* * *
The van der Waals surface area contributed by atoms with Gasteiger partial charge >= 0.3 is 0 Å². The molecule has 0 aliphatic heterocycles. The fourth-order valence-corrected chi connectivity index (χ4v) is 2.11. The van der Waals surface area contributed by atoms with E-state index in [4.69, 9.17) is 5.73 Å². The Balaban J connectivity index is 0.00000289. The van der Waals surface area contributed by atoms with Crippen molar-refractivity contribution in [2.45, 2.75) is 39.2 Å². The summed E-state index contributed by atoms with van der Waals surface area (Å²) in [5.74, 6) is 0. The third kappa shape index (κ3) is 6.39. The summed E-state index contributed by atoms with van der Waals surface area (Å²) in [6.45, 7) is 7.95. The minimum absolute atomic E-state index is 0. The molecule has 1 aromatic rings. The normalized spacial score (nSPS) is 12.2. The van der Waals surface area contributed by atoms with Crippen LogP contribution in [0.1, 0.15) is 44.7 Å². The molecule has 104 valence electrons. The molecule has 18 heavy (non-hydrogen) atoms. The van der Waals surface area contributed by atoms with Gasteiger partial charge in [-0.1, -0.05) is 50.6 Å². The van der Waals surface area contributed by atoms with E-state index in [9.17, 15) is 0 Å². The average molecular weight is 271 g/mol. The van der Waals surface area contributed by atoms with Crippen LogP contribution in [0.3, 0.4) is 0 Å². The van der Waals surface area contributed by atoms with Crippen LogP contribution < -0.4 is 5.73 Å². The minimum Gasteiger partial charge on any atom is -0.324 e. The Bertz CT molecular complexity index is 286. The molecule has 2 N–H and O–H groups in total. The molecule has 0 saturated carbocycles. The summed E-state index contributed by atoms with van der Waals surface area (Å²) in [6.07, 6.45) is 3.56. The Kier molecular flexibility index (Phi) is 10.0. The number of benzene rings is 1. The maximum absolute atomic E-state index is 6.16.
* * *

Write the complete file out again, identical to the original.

The van der Waals surface area contributed by atoms with Gasteiger partial charge >= 0.3 is 0 Å². The molecule has 0 aliphatic heterocycles. The fourth-order valence-corrected chi connectivity index (χ4v) is 2.11. The van der Waals surface area contributed by atoms with E-state index in [4.69, 9.17) is 5.73 Å². The Balaban J connectivity index is 0.00000289. The van der Waals surface area contributed by atoms with Crippen molar-refractivity contribution in [2.45, 2.75) is 39.2 Å². The summed E-state index contributed by atoms with van der Waals surface area (Å²) in [5.74, 6) is 0. The third kappa shape index (κ3) is 6.39. The summed E-state index contributed by atoms with van der Waals surface area (Å²) in [6.45, 7) is 7.95. The minimum absolute atomic E-state index is 0. The molecule has 1 aromatic rings. The normalized spacial score (nSPS) is 12.2. The van der Waals surface area contributed by atoms with Crippen LogP contribution in [0.1, 0.15) is 44.7 Å². The molecule has 104 valence electrons. The molecule has 18 heavy (non-hydrogen) atoms. The van der Waals surface area contributed by atoms with Gasteiger partial charge in [-0.1, -0.05) is 50.6 Å². The van der Waals surface area contributed by atoms with E-state index in [9.17, 15) is 0 Å². The average molecular weight is 271 g/mol. The van der Waals surface area contributed by atoms with Crippen LogP contribution in [0.3, 0.4) is 0 Å². The van der Waals surface area contributed by atoms with Crippen LogP contribution < -0.4 is 5.73 Å². The minimum Gasteiger partial charge on any atom is -0.324 e. The Bertz CT molecular complexity index is 286. The molecule has 2 N–H and O–H groups in total. The molecule has 0 saturated carbocycles. The summed E-state index contributed by atoms with van der Waals surface area (Å²) in [6.07, 6.45) is 3.56. The Kier molecular flexibility index (Phi) is 10.0. The number of benzene rings is 1. The maximum absolute atomic E-state index is 6.16.